It is remarkable that the amplitude of ANOW-based measurements was affected by the Ca2+ concentration that declines rapidly with distance from the iontophoretic site. The strong effect of Ca2+ on the amplitude of ANOW-based responses suggests it is either very sensitive to small Ca2+ disturbances or is sensitive to some other aspect of the Ca2+ manipulation, possibly including induced endolymph volume changes. Changes to the amplitude of ANOW-based measurements, but not to CAP thresholds measured away from the administration site, is consistent with volume disturbances in the apical half of the cochlea. Moreover, the amplitude of ANOW-based measurements to the higher 65 dB SPL stimuli detected the change more rapidly than traditional CAP threshold measurements at the same level, suggesting that higher stimulus levels were more sensitive to the induced physiological changes.
200 Hz Exposures
Ears exposed to a 65 dB SPL 200 Hz tone caused the amplitude of the ANOW to “bounce” (i.e., rapidly decrease and then increase) and then slowly recover to pre-exposure measures (Figure 4A). These measurements were made from nine exposures to two ears. This effect happed over the first few minutes after the exposure stopped. Changes caused by 200 Hz exposure at this low level went undetected by traditional CAP threshold measurements that originate in the stiffer basal cochlear half to the extent that CAP thresholds did not bounce but the variability of these measurements increased (Figure 4B). The 65 dB SPL 200 Hz exposure used here is far less intense than the 115–120 dB SPL exposure that was required in previous experiments for the investigation of the “2-min bounce phenomena.” These measurements were made from nine exposures to two ears. Please note that we normalized the x-axis of Figure 4 differently than Figures 2, 3 so that the data could be more easily compared to previous reports on the 2-min bounce phenomena. The time course of the bounce in the amplitude of the ANOW to supra-threshold sounds is similar to that found in measurements originating in the less distensible cochlear base following a 115 dB SPL 200 Hz exposure that has been shown to cause endolymphatic hydrops in guinea pig ears (Salt, 2004). It is therefore possible that changes to ANOW could be caused by fluid volume disturbances in the distensible apical half of the cochlea.
Figure 4. The ANOW amplitude to the 65 dB SPL stimulus level was affected most by 3 min of exposure to 65 dB SPL 200 Hz, and those to 50 dB SPL affected less so (A). CAP thresholds to 2, 4, and 8 kHz were essentially unaffected by the endolymphatic hydrops induced by 200 Hz exposure (B). No physiologic measurements were made during the 3 min of 200 Hz tone exposure, indicated by the thick black horizontal bar near the x-axis in each panel. Error bars are standard error of the mean estimates calculated with measurements across all animals.
Traditional ECochG techniques do not effectively monitor diseased states in the low-frequency regions of the cochlear spiral. Indeed, it has been suggested that the lack of ECochG-based measures for low-frequency cochlear regions in normal and diseased ears is a likely origin of variable and discrepant findings throughout the literature (Palmer and Shackleton, 2009; Temchin and Ruggero, 2010). In the current study, we used the ANOW to study cochlear manipulations that have been previously used to simulate endolymphatic hydrops. We found that the ANOW could detect subtle dysfunction of the endolymphatic space that was missed by conventional CAP threshold measurements. The transient effects from our acute manipulations would not be detectable with time-intensive, traditional histological approaches used to measure the scala media cross sectional area.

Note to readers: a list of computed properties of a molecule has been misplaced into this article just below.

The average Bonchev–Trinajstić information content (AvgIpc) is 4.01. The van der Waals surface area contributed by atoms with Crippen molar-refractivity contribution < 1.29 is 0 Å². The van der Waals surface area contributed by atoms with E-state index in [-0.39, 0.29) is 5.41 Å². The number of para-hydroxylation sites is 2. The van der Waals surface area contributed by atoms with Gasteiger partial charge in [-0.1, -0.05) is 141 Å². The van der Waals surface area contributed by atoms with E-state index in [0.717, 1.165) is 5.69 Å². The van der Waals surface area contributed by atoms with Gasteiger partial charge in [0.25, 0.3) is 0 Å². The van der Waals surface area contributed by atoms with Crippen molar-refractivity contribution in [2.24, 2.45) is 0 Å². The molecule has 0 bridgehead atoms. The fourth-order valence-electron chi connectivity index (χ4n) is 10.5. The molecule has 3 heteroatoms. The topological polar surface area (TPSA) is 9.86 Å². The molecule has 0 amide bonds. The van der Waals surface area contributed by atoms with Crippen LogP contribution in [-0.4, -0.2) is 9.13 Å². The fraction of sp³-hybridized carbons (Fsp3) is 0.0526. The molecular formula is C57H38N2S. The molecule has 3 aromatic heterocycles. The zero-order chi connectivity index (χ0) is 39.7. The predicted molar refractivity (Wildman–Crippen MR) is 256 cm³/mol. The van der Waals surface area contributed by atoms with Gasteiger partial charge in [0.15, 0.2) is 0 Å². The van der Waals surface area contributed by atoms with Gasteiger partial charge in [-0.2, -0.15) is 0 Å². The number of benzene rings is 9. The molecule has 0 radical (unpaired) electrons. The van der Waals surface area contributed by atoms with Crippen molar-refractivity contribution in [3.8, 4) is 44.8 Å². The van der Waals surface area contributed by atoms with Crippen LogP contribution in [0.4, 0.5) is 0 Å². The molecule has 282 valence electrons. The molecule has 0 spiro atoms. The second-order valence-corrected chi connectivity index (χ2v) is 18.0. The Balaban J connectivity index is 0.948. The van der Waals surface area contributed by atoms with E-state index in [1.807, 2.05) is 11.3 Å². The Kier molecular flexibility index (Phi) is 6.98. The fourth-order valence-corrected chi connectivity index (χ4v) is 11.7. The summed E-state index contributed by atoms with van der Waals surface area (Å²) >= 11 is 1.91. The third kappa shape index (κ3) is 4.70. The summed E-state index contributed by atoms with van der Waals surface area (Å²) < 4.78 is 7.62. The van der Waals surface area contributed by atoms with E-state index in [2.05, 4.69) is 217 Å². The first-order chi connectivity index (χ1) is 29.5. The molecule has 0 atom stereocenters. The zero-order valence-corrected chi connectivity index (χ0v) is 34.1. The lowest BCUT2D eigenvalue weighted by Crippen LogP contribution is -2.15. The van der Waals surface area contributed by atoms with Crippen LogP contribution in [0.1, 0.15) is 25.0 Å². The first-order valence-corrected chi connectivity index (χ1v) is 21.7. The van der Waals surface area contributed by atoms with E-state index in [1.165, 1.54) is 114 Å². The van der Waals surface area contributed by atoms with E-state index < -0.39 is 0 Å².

Previous studies have concluded that the low-frequency hearing loss in ears with endolymphatic hydrops did not directly originate from the endolymphatic hydrops (e.g., Klis and Smoorenburg, 1988; Salt, 2004; Chihara et al., 2013), a possible consequence of fixatives causing Reissner's membrane shrinkage such that endolymphatic hydrops is underestimated and lacks correlation with physiologic measurements. But, these previous studies were limited to conventional physiologic measurements that work adequately for the basal cochlear half that is sensitive to high-frequencies. Our results are consistent with the hypothesis that low-frequency disturbances from endolymphatic hydrops would be greater for the more distensible cochlear apex that would partially close mechanoelectric transducer channels. The cochlear apex is one of the most distensible regions of the inner ear (Kimura and Schuknecht, 1965), a likely result of the gradation of basilar membrane width and stiffness. This gradation makes the apical cochlear half more prone to endolymph accumulation than other places along the cochlear length. Previously it was found that slow mechanical biasing of the cochlear partition with low-frequency tones had an effect that was inversely proportional with probe frequency (Lichtenhan, 2012). A related finding was that this “low-frequency biasing” was a sensitive indicator of sustained displacements of the organ of Corti, such as in ears with endolymphatic hydrops (Salt et al., 2009). Thus, it may be that low-frequency biasing the ANOW could be an even more powerful detector of hydrops than ANOW amplitude alone.
Chronic Endolymphatic Hydrops and Ecochg Assessment
Two features of human Ménière's disease are endolymphatic hydrops and low-frequency sensorineural hearing loss. Endolymphatic hydrops is an enlargement of scala media due to accumulation of endolymph.